My name is Nathaniel Horadam, and I’m wrapping up my final semester in Georgia Tech’s City and Regional Planning Master’s program. For the past year and a half, I’ve studied transportation planning to better understand how municipalities can leverage automated vehicle (AV) technologies to best serve their citizens, and how developers and operators of these technologies can create sustainable business models in an increasingly services-oriented urban ecosystem. Transportation planning is no longer solely the domain of public servants and transportation consultants, but now requires direct input and collaboration from players in the automotive, telecommunications and tech industries. As such, my management consulting background and planning education grants me a somewhat unique perspective on the future of mobility.
I had enjoyed sounding off on Twitter about these issues, as well as those specifically pertinent to my own city of Atlanta, and recently decided I should shift to a longer format. It finally occurred to me that threads of 280-character Tweets fail to effectively showcase ideas, and don’t allow the depth of analysis necessary to offer lasting value.
I’ve chosen to name this blog Machine Visions as a play on the suite of camera and sensor technologies informing AV decision-making processes. My commentary here will primarily address AVs, and the multitude of technologies that enable, augment and challenge them. This site will also serve as a platform for broader analysis and commentary on transportation issues, and particularly in Atlanta and the southeast region it anchors.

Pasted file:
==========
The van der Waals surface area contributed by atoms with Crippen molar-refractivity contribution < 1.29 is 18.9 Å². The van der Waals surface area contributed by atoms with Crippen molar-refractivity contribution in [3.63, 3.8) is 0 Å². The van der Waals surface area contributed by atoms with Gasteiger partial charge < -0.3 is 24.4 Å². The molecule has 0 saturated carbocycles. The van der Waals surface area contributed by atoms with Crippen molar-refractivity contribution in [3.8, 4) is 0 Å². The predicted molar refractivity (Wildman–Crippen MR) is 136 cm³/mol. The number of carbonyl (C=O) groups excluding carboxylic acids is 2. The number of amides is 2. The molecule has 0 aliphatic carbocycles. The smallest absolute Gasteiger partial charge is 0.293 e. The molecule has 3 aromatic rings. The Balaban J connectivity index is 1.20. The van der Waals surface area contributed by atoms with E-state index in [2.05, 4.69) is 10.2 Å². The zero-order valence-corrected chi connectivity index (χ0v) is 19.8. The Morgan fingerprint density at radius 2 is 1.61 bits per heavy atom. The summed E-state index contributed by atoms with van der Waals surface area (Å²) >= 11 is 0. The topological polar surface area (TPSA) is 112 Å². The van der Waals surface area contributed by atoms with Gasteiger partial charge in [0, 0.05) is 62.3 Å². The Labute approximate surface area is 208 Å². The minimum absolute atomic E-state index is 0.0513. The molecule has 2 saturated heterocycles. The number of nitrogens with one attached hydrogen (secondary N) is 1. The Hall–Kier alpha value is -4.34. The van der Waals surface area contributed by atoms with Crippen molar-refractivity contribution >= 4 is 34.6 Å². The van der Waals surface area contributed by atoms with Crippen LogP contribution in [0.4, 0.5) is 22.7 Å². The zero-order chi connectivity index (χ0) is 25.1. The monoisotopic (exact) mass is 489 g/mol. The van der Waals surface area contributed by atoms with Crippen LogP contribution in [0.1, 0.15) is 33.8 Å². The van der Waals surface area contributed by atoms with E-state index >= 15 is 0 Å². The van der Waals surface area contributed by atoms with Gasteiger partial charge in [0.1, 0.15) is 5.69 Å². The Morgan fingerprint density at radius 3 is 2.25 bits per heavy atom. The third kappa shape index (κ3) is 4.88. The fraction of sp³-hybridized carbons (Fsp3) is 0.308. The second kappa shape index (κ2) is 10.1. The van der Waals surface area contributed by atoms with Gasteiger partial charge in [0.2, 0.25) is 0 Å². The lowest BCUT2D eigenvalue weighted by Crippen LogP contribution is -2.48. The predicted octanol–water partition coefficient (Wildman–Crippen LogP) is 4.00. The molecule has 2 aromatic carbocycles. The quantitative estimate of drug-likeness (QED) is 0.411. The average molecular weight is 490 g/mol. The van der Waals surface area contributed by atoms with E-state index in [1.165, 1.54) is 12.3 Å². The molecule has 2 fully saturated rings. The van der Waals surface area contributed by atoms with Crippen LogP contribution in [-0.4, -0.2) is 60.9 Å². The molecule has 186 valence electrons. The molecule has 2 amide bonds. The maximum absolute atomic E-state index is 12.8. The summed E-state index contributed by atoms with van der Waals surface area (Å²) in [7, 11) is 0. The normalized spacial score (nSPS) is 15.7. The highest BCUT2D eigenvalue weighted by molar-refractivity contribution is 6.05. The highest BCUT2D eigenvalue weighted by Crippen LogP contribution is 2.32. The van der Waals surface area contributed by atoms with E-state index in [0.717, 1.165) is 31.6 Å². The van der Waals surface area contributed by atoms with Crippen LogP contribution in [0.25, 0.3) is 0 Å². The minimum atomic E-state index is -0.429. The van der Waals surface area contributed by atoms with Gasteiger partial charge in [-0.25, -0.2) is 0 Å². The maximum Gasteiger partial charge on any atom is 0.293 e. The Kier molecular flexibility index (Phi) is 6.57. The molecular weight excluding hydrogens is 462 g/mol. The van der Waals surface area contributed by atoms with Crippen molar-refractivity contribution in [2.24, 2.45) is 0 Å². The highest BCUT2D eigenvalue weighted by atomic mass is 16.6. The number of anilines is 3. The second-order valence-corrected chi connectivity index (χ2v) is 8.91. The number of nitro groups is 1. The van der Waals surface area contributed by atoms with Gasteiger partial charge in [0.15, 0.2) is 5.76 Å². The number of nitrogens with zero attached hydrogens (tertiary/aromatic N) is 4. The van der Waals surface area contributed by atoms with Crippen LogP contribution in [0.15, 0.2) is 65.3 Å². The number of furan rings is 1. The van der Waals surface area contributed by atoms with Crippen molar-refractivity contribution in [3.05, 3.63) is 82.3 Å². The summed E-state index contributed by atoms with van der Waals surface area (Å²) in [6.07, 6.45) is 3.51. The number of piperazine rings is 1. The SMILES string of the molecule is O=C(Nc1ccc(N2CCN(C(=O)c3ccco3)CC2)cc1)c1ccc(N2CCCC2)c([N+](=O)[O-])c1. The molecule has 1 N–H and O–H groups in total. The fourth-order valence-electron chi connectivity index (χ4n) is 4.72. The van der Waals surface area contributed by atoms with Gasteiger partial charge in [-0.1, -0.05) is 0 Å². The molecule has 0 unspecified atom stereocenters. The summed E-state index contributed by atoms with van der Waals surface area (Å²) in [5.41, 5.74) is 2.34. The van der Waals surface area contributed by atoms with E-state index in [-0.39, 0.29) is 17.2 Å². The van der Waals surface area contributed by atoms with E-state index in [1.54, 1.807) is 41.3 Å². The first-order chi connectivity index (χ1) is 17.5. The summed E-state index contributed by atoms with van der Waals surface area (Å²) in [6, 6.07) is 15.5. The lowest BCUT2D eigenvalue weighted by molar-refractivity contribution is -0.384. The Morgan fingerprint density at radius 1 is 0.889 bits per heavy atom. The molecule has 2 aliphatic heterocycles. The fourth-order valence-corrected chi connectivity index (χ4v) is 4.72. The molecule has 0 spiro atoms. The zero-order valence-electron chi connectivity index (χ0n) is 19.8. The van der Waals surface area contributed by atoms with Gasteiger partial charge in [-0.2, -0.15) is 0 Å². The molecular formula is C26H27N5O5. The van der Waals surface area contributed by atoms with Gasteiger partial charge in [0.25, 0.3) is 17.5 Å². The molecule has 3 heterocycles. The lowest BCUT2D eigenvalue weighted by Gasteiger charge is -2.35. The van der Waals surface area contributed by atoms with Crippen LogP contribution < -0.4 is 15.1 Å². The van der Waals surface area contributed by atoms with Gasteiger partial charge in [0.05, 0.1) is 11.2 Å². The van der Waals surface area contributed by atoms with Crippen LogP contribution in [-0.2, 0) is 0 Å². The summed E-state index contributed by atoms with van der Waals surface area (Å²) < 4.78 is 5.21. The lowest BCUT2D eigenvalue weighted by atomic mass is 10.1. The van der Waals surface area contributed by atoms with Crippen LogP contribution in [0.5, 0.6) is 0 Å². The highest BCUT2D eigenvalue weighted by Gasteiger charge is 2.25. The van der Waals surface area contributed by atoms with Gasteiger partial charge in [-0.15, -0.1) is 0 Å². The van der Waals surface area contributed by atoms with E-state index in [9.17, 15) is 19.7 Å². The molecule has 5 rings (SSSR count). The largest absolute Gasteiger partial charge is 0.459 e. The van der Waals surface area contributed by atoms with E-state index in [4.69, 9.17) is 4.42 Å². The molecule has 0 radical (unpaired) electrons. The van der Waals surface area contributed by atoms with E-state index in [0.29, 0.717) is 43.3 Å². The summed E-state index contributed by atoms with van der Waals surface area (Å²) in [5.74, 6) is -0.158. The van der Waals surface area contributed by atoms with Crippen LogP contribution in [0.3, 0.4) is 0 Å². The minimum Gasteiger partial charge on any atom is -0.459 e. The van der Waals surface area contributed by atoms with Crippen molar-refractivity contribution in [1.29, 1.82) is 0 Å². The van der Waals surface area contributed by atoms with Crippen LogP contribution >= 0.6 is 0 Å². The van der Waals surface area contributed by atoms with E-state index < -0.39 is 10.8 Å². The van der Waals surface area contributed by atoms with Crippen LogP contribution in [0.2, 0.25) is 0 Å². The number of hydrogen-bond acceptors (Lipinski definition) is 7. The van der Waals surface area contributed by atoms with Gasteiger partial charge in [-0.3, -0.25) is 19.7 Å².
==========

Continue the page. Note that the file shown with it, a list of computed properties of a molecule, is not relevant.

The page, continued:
In some ways, January/February 2018 is the perfect time to launch this site. 1) We now have promises from multiple firms to deploy their first fully automated vehicle fleets by the end of next year (color me skeptical). 2) The frenzied pace of AV acquisitions, investments and partnerships between automakers, Tier 1/2 suppliers and technology firms shows no signs of abating. 3) We expect major 2018 actions at the federal level from both the executive and legislative branches of government to legalize and regulate AV operations. 4) We’re at an inflection point for connected vehicle technologies, with 5G cellular networks approaching their first rollouts and NHTSA expected to make a final decision on its vehicle-to-vehicle (V2V) DSRC mandate.
My perch in Atlanta offers a particularly exciting view of this shifting landscape. Already one of the country’s most important logistics hubs (and home to UPS), the city is raising its profile in the automotive and technology spaces. Waymo announced last week it would make Atlanta its newest AV test bed, marking the firm’s first deployment in the Southeast. Also last week, France’s PSA Group (Peugeot, Citroen and Opel), became the third European automaker to name Atlanta the site of its new North American headquarters (Mercedes, Porsche). I’ll explain in a later entry why this city has established itself as one of the three centers of gravity in the US mobility industry (with Detroit and Silicon Valley).
I should be publishing new content every couple of weeks, and will try to stick to a 500-800 word range. Hopefully, you find my thoughts refreshing and engaging.
Welcome to Machine Visions.